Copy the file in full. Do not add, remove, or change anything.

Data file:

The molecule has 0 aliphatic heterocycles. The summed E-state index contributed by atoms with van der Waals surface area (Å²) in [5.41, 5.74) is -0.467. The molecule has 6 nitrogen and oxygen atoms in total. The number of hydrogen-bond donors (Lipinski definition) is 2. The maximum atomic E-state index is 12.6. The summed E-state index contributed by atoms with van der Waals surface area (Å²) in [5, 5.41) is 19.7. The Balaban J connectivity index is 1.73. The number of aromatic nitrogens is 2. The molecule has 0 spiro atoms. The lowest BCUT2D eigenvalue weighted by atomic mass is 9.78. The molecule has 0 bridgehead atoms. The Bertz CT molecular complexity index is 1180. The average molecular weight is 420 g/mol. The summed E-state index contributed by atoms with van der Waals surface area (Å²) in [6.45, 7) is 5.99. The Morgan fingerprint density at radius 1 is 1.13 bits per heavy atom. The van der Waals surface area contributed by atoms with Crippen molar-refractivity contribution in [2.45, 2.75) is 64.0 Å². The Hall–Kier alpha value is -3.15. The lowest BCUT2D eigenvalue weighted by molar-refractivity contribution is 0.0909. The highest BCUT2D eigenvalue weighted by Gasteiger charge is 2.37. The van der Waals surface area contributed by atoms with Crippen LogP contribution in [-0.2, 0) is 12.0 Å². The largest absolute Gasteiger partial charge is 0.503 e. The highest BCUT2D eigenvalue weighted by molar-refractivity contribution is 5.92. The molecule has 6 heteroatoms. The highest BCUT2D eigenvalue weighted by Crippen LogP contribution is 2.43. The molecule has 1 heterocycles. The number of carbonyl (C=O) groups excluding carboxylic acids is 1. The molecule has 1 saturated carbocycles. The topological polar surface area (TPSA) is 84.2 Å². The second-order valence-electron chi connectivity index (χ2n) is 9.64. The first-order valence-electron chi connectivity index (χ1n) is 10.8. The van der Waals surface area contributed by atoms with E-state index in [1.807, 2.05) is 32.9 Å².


The molecule has 0 aliphatic heterocycles. The summed E-state index contributed by atoms with van der Waals surface area (Å²) in [5.41, 5.74) is -0.467. The molecule has 6 nitrogen and oxygen atoms in total. The number of hydrogen-bond donors (Lipinski definition) is 2. The maximum atomic E-state index is 12.6. The summed E-state index contributed by atoms with van der Waals surface area (Å²) in [5, 5.41) is 19.7. The Balaban J connectivity index is 1.73. The number of aromatic nitrogens is 2. The molecule has 0 spiro atoms. The lowest BCUT2D eigenvalue weighted by atomic mass is 9.78. The molecule has 0 bridgehead atoms. The Bertz CT molecular complexity index is 1180. The average molecular weight is 420 g/mol. The summed E-state index contributed by atoms with van der Waals surface area (Å²) in [6.45, 7) is 5.99. The Morgan fingerprint density at radius 1 is 1.13 bits per heavy atom. The van der Waals surface area contributed by atoms with Crippen molar-refractivity contribution in [2.45, 2.75) is 64.0 Å². The Hall–Kier alpha value is -3.15. The lowest BCUT2D eigenvalue weighted by molar-refractivity contribution is 0.0909. The highest BCUT2D eigenvalue weighted by Gasteiger charge is 2.37. The van der Waals surface area contributed by atoms with Crippen LogP contribution in [-0.2, 0) is 12.0 Å². The largest absolute Gasteiger partial charge is 0.503 e. The highest BCUT2D eigenvalue weighted by molar-refractivity contribution is 5.92. The molecule has 6 heteroatoms. The highest BCUT2D eigenvalue weighted by Crippen LogP contribution is 2.43. The molecule has 1 heterocycles. The number of carbonyl (C=O) groups excluding carboxylic acids is 1. The molecule has 1 saturated carbocycles. The topological polar surface area (TPSA) is 84.2 Å². The second-order valence-electron chi connectivity index (χ2n) is 9.64. The first-order valence-electron chi connectivity index (χ1n) is 10.8. The van der Waals surface area contributed by atoms with E-state index in [1.807, 2.05) is 32.9 Å².